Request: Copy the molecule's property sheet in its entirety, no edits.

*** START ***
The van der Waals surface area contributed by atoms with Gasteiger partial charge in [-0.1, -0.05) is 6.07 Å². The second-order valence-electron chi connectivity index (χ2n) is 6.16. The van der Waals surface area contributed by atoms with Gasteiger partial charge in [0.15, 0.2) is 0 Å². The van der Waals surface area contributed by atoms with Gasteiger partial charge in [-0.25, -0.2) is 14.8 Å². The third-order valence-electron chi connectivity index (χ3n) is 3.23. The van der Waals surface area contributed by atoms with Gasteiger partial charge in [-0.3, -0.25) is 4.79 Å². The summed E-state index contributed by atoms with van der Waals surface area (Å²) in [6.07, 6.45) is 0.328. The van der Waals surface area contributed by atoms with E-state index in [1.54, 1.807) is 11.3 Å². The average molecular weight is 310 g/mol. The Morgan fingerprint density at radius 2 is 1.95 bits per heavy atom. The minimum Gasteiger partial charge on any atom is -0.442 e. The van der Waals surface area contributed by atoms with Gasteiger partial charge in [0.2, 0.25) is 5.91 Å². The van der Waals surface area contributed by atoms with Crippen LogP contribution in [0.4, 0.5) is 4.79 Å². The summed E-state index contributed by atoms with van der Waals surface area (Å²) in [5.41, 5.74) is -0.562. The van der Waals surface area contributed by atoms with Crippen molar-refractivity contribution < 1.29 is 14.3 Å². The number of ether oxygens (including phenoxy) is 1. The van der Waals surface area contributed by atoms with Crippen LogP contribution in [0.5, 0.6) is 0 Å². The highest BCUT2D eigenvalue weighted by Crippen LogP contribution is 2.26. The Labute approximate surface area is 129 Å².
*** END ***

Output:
The van der Waals surface area contributed by atoms with Gasteiger partial charge in [-0.1, -0.05) is 6.07 Å². The second-order valence-electron chi connectivity index (χ2n) is 6.16. The van der Waals surface area contributed by atoms with Gasteiger partial charge in [0.15, 0.2) is 0 Å². The van der Waals surface area contributed by atoms with Gasteiger partial charge in [-0.25, -0.2) is 14.8 Å². The third-order valence-electron chi connectivity index (χ3n) is 3.23. The van der Waals surface area contributed by atoms with Gasteiger partial charge in [-0.3, -0.25) is 4.79 Å². The summed E-state index contributed by atoms with van der Waals surface area (Å²) in [6.07, 6.45) is 0.328. The van der Waals surface area contributed by atoms with E-state index in [1.54, 1.807) is 11.3 Å². The average molecular weight is 310 g/mol. The Morgan fingerprint density at radius 2 is 1.95 bits per heavy atom. The minimum Gasteiger partial charge on any atom is -0.442 e. The van der Waals surface area contributed by atoms with Gasteiger partial charge in [0.2, 0.25) is 5.91 Å². The van der Waals surface area contributed by atoms with Crippen LogP contribution in [0.4, 0.5) is 4.79 Å². The summed E-state index contributed by atoms with van der Waals surface area (Å²) in [5.41, 5.74) is -0.562. The van der Waals surface area contributed by atoms with Crippen molar-refractivity contribution < 1.29 is 14.3 Å². The number of ether oxygens (including phenoxy) is 1. The van der Waals surface area contributed by atoms with Crippen LogP contribution in [0.5, 0.6) is 0 Å². The highest BCUT2D eigenvalue weighted by Crippen LogP contribution is 2.26. The Labute approximate surface area is 129 Å².